Rat Anatomy Head, Thoracic, and Abdominal Organs Organs of the Head and Neck

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Lab: Rat Dissection

Rat Anatomy - Head, Thoracic, and Abdominal Organs

Organs of the Head and Neckrat_salivary

1. Locate the salivary glands, which on the sides of the neck, between muscles. Carefully remove the skin of the neck and face to reveal these glands. Salivary glands are soft spongy tissue that secrete saliva and amylase (an enzyme that helps break down food). There are three salivary glands - the sublingual, submaxillary, and parotid.

2. Find the lymph glands which lie anterior to the salivary glands. Lymph glands are circular and are pressed against the jaw muscles.

3. After you have located the submaxillary glands, remove them to find the underlying structures.

4. The thyroid gland is a gray or brown swelling on either side of the trachea. To locate the trachea you will need to carefully remove the sternohyoid muscles of the neck. The trachea is identifiable by its ringed cartilage which provides support. The esophagus lies underneath the trachea, though it is easier to locate in the abdominal cavity where it enters the stomach.

arrow_tinyblueProcedure: Pin the structures of the head and neck.


The Thoracic Organs

arrow_tinyblueProcedure: Cut through the abdominal wall of the rat following the incision marks in the picture. Be careful not to cut to deeply and keep the tip of your scissors pointed upwards. Do not damage the underlying structures. Once you have opened the body cavity, you will need to rinse it in the sink.

1. Locate the diaphragm, which is a thin layer of muscle that separates the thoracic cavity from the abdominal cavity.

2. The heart is centrally located in the thoracic cavity. The two dark colored chambers at the top are the atria (single: atrium), and the bottom chambers are the ventricles. The heart is covered by a thin membrane called the pericardium. (We will come back to the heart later.)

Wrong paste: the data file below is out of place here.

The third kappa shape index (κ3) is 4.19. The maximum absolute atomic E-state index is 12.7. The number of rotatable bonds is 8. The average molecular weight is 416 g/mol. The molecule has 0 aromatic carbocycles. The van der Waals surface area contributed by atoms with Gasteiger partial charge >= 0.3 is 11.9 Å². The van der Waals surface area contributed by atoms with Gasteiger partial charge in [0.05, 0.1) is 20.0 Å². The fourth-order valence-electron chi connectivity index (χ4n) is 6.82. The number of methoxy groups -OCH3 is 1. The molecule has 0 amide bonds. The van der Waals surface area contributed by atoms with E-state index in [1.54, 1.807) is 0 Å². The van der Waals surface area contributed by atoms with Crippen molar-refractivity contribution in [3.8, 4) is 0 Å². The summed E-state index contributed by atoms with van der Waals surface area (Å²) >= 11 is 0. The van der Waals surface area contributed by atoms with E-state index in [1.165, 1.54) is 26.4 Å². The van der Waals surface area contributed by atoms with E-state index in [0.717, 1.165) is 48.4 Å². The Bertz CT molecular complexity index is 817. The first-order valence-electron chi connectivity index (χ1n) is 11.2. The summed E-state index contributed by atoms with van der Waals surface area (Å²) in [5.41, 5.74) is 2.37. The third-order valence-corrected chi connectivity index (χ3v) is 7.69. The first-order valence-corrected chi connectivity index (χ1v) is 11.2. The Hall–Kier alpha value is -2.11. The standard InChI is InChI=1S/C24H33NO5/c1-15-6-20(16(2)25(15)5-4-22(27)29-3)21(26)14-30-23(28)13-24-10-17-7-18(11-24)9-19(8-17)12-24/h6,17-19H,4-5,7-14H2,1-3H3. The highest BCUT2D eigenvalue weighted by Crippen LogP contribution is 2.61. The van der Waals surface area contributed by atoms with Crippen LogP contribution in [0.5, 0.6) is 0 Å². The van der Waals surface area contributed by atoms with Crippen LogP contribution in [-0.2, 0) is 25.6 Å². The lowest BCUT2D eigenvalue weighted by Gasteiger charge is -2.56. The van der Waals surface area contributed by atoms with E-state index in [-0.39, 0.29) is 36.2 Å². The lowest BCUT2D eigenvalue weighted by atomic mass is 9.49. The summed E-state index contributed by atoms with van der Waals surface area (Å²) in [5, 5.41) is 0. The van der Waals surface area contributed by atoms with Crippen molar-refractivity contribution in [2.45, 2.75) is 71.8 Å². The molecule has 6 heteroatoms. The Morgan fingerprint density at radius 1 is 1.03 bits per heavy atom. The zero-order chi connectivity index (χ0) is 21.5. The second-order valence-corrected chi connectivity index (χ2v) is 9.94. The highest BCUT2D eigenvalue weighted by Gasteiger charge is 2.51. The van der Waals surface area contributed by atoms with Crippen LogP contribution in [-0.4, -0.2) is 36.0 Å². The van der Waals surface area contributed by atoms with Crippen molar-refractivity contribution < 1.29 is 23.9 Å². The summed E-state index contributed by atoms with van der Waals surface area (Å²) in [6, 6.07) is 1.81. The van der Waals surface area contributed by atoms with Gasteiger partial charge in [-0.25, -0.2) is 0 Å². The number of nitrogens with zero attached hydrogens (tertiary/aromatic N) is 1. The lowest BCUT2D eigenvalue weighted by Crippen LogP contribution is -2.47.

3. Locate the thymus gland, which lies directly over the upper part of the heart. The thymus functions in the development of the immune system and is much larger in young rats than it is in older rats.

4. The bronchial tubes branch from the trachea and enter the lungs on either side. The lungs are large spongy tissue that take up a large amount of the thoracic cavity. Bronchial tubes may be difficult to locate because they are embedded in the lungs.rat_incisions

The Abdominal Organs

1. The coelom is the body cavity within which the viscera (internal organs) are located. The cavity is covery by a membrane called the peritoneum, which covers four region

visceral peritoneum - covers the internal organs
mesenteries - attach the internal organs to the dorsal body wall
omentia - connect organ to organ

2. Locate the liver, which is a dark colored organ suspended just under the diaphragm. The liver has many functions, one of which is to produce bile which aids in digesting fat. The liver also stores glycogen and transmforms wastes into less harmful substances. Rats do not have a gall bladder which is used for storing bile in other animals. There are four parts to the liver:

median or cystic lobe - located atop the organ, there is a central cleft
left lateral lobe - large and partially covered by the stomach
right lateral lobe - partially divided into an anterior and posterior lobule, hidden from view by the median lobe
caudate lobe - small and folds around the esophagus and the stomach, seen most easily when liver is raised